- Mobile and wearable-device ticket purchases next year will reach 14 billion globally to make up 54% of total digital ticket sales for transportation and events, Juniper Research said in a report. Mobile transactions will exceed PC ticket sales for the first time in 2017, driven by metro and air ticket purchases, the researcher estimated.
- Metro, bus and airline app ticketing is the most common among mobile consumers, followed by events ticketing. More than 1.8 billion people will use digital ticketing by 2020, with mobile near-field communication (NFC) totaling 215 million unique users, Juniper forecast.
- Ticketing services will introduce chatbots to help customers find information such as ticket and seat availability, or public transport timetables, while consumers initially will be wary of conducting financial transactions. As consumers become familiar with chatbots in the next five years, ticketing transactions in messaging-based chatbots will reach $6 billion by 2022.
As mobile edges towards becoming the predominant ticketing platform, companies like Fandango are looking to shore up their role in ticketing while film studios, sports teams and airlines look for ways to enhance the experience for mobile ticketing users. The popularity of mobile ticketing is even attracting the attention of major platforms like Facebook Messenger.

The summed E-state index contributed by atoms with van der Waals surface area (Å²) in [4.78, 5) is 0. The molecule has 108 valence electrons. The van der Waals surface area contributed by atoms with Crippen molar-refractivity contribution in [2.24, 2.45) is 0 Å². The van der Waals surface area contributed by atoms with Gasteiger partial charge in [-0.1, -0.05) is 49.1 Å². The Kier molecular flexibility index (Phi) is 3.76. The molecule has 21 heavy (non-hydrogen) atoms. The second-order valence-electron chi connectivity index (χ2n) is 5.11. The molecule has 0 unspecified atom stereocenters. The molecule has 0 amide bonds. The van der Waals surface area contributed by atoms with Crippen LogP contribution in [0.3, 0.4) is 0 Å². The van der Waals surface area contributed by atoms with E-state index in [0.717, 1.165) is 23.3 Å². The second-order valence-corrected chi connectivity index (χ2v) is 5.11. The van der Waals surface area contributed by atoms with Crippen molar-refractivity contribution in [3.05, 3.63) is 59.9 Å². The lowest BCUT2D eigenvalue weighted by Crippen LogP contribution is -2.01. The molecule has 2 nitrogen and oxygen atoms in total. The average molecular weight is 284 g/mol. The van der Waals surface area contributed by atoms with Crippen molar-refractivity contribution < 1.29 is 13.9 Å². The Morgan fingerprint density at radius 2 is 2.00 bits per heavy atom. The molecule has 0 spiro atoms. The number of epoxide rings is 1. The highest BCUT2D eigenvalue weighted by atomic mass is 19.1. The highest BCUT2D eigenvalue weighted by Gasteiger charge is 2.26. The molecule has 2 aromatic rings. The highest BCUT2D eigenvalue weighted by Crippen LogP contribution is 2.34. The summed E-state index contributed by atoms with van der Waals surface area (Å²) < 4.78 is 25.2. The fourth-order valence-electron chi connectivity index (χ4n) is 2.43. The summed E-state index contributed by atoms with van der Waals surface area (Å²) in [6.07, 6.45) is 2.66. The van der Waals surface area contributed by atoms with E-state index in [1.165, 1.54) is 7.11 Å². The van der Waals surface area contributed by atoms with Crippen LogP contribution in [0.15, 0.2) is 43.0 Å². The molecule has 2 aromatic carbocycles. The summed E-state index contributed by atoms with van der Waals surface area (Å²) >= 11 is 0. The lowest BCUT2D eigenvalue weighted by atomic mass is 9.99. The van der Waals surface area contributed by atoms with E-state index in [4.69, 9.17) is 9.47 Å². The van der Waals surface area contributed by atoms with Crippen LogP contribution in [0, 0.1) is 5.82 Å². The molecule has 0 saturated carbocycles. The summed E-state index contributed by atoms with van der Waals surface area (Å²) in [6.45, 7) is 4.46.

Juniper’s study has numerous insights in how mobile technology will continue to transform digital ticketing for a variety of services from travel to live events. In addition to handling purchases and helping to authenticate ticket buyers, mobile platforms also will provide improved customer service with in-app chatbots. The interactions with chatbots will help ticketing providers to gain more insights into customer demands and preferences.
The study found that most mobile ticketing relies on app-based ticketing services that use visual or QR-code authentication, especially in regions like North America. Contactless mobile ticketing is fast becoming the de facto mode of payment for metro and bus ticketing in selected cities, especially in Europe, Juniper said.
In addition to providing more data about ticket-buying habits to businesses, mobile ticketing provides security advantages to consumers. Mobile ticketing is safer than traditional physical ticketing for customers who lose a ticket or are victims of theft. Such a loss can be in the hundreds or thousands of dollars, especially for some kinds of commuter passes, according to sources cited by Fast Company. If a customer loses a smartphone, the digital ticket can be blocked and reissued when the customer gets a new mobile device.